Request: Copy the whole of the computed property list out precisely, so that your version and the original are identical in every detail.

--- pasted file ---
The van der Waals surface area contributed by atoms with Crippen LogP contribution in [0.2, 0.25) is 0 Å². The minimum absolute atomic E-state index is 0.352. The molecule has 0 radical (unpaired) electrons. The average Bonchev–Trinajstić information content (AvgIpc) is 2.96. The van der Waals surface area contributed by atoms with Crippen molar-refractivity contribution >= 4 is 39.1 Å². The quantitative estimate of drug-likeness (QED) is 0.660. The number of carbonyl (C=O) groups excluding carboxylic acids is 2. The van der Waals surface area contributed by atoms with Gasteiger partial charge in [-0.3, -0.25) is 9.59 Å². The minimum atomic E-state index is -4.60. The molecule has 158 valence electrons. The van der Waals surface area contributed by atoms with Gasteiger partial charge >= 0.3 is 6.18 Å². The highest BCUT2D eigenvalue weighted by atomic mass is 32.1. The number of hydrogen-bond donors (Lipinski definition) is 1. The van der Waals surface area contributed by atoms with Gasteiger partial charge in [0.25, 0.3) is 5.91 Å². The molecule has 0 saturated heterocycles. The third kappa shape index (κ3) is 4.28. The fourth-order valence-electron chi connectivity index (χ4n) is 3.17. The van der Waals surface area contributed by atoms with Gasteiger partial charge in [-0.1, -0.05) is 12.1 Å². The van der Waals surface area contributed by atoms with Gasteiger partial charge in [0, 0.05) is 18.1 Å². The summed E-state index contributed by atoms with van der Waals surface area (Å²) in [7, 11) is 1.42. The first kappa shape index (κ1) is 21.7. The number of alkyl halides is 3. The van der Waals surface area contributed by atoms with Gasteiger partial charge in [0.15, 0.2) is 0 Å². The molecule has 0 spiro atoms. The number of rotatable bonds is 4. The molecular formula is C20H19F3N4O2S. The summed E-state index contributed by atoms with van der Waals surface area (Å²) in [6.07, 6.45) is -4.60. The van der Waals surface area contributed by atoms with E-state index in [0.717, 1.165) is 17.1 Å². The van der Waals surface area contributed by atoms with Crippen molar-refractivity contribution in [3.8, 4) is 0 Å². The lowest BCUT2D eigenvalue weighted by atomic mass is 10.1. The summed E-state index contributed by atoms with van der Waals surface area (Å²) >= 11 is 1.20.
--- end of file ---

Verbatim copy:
The van der Waals surface area contributed by atoms with Crippen LogP contribution in [0.2, 0.25) is 0 Å². The minimum absolute atomic E-state index is 0.352. The molecule has 0 radical (unpaired) electrons. The average Bonchev–Trinajstić information content (AvgIpc) is 2.96. The van der Waals surface area contributed by atoms with Crippen molar-refractivity contribution >= 4 is 39.1 Å². The quantitative estimate of drug-likeness (QED) is 0.660. The number of carbonyl (C=O) groups excluding carboxylic acids is 2. The van der Waals surface area contributed by atoms with Gasteiger partial charge in [-0.3, -0.25) is 9.59 Å². The minimum atomic E-state index is -4.60. The molecule has 158 valence electrons. The van der Waals surface area contributed by atoms with Gasteiger partial charge >= 0.3 is 6.18 Å². The highest BCUT2D eigenvalue weighted by atomic mass is 32.1. The number of hydrogen-bond donors (Lipinski definition) is 1. The van der Waals surface area contributed by atoms with Gasteiger partial charge in [0.25, 0.3) is 5.91 Å². The molecule has 0 saturated heterocycles. The third kappa shape index (κ3) is 4.28. The fourth-order valence-electron chi connectivity index (χ4n) is 3.17. The van der Waals surface area contributed by atoms with Gasteiger partial charge in [-0.1, -0.05) is 12.1 Å². The van der Waals surface area contributed by atoms with Gasteiger partial charge in [0, 0.05) is 18.1 Å². The summed E-state index contributed by atoms with van der Waals surface area (Å²) in [7, 11) is 1.42. The first kappa shape index (κ1) is 21.7. The number of alkyl halides is 3. The van der Waals surface area contributed by atoms with Gasteiger partial charge in [0.15, 0.2) is 0 Å². The molecule has 0 spiro atoms. The number of rotatable bonds is 4. The molecular formula is C20H19F3N4O2S. The summed E-state index contributed by atoms with van der Waals surface area (Å²) in [6.07, 6.45) is -4.60. The van der Waals surface area contributed by atoms with E-state index in [0.717, 1.165) is 17.1 Å². The van der Waals surface area contributed by atoms with Crippen molar-refractivity contribution in [3.8, 4) is 0 Å². The lowest BCUT2D eigenvalue weighted by atomic mass is 10.1. The summed E-state index contributed by atoms with van der Waals surface area (Å²) >= 11 is 1.20.